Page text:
About eighteen months ago, I blogged about how to run Sysprep for Windows Server 2008 and this has turned out to be the most popular article on this site by a long shot, so I figured I'd update it for Windows Server 2008 R2 (and Windows 7). If you never had the need to look at Sysprep in Windows Vista/2008, you'll find that it's nothing like what you're used to on Windows Server 2003, XP, etc.
The first step is acquiring the Windows Automated Installation Kit (WAIK) and installing it on a machine. It will run fine on a Windows Vista or Windows Server 2008 machine. You can get it from Microsoft's website at http://www.microsoft.com/downloads/details.aspx?displaylang=en&FamilyID=696dd665-9f76-4177-a811-39c26d3b3b34.
The tool of choice is the Windows System Image Manager (WSIM). When you start it you'll get a blank screen like this:
The first step is to open the image file for the Windows SKU you want to build a sysprep file for by going to File>Select Windows Image:
All of the settings you will want to setup in your unattend.xml file are in the tree under Windows Image. The documentation for all the settings can be found in the Unattended Windows Setup Reference CHM file which ships with the WAIK. This link http://technet.microsoft.com/en-us/library/cc749272(WS.10).aspx shows a mapping table between the sysprep.inf file and the new unattend.xml format. This link is for Windows Vista but it still applies.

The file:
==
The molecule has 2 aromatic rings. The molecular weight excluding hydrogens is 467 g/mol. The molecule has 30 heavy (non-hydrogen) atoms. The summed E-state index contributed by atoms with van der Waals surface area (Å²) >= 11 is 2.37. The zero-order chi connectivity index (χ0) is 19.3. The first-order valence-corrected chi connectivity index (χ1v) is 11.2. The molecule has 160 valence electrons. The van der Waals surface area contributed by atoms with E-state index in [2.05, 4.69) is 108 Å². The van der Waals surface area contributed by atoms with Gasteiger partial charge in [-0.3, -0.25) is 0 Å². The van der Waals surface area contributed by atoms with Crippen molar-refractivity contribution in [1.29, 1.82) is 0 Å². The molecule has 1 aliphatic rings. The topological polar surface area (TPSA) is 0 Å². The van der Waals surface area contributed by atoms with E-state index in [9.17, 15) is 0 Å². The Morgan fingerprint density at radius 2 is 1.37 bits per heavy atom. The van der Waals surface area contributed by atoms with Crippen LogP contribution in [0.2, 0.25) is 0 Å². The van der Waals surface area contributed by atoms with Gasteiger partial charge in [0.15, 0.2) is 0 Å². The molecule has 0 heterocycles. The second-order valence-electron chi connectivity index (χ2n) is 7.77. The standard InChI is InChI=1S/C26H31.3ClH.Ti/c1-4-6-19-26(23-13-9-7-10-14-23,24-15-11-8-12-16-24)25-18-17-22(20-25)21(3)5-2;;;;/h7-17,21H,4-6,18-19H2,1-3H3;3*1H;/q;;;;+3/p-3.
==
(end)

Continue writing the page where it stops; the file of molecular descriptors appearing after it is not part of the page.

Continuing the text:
All of the various settings can be applied during different passes of the setup process which sysprep will trigger. You can read about these passes here. I built a simple unattend file just for sysprep'ing my base image which includes settings in the generalize, specialize, and oobeSystem passes. All of the settings I chose are outlined below.
My answer file tree:
Disabling the initial configuration dialog:
Disabling Server Manager from loading at first run:
Setting the Internet Explorer homepage to "about:blank", turning off the IE8 Accelerators, and disabling the first run wizard:
Setting Google as my default Search Provider in Internet Explorer:
There are two versions of Internet Explorer on a 64-bit machine – the 64-bit IE and the 32-bit one. You'll need to set the settings for them independently. Duplicate the above IE configuration in the wow64_Microsoft-Windows-IE-InternetExplorer_neutral component:
Setting my product key, timezone settings, and my name:
Configuring localization settings – if you want something other than US English, look under Input Locales in the index of the Unattended Windows Setup Reference CHM file referenced earlier:
Configuring the screen resolution and color depth - 1280x960 is what works for me in VMWare full screen mode with the tabs across the top:
Configuring setup not to show me the EULA again:
Configuring setup to install a default local administrator account password:
One of the things that's unlike Sysprep from Windows 2000 – Windows Server 2003 is that the unattend.xml file isn't deleted at the conclusion of the Sysprep process. The down level Sysprep deletes the c:\sysprep folder when it finishes. In order to replicate this functionality, you can put a command in to delete the unattend.xml file in the SetupComplete.cmd batch file (which must be located in c:\windows\setup\scripts\) which gets called at the end of Sysprep.
I put a simple one line command in my SetupComplete.cmd file:
del /Q /F c:\windows\system32\sysprep\unattend.xml
In order to run Sysprep you'll need a new command. The old Sysprep UI that was there in Windows 2000 - 2003 doesn't really exist anymore. All of the Sysprep command line switches are documented at http://technet.microsoft.com/en-us/library/dd744330(WS.10).aspx.
sysprep /generalize /oobe /shutdown /unattend:unattend.xml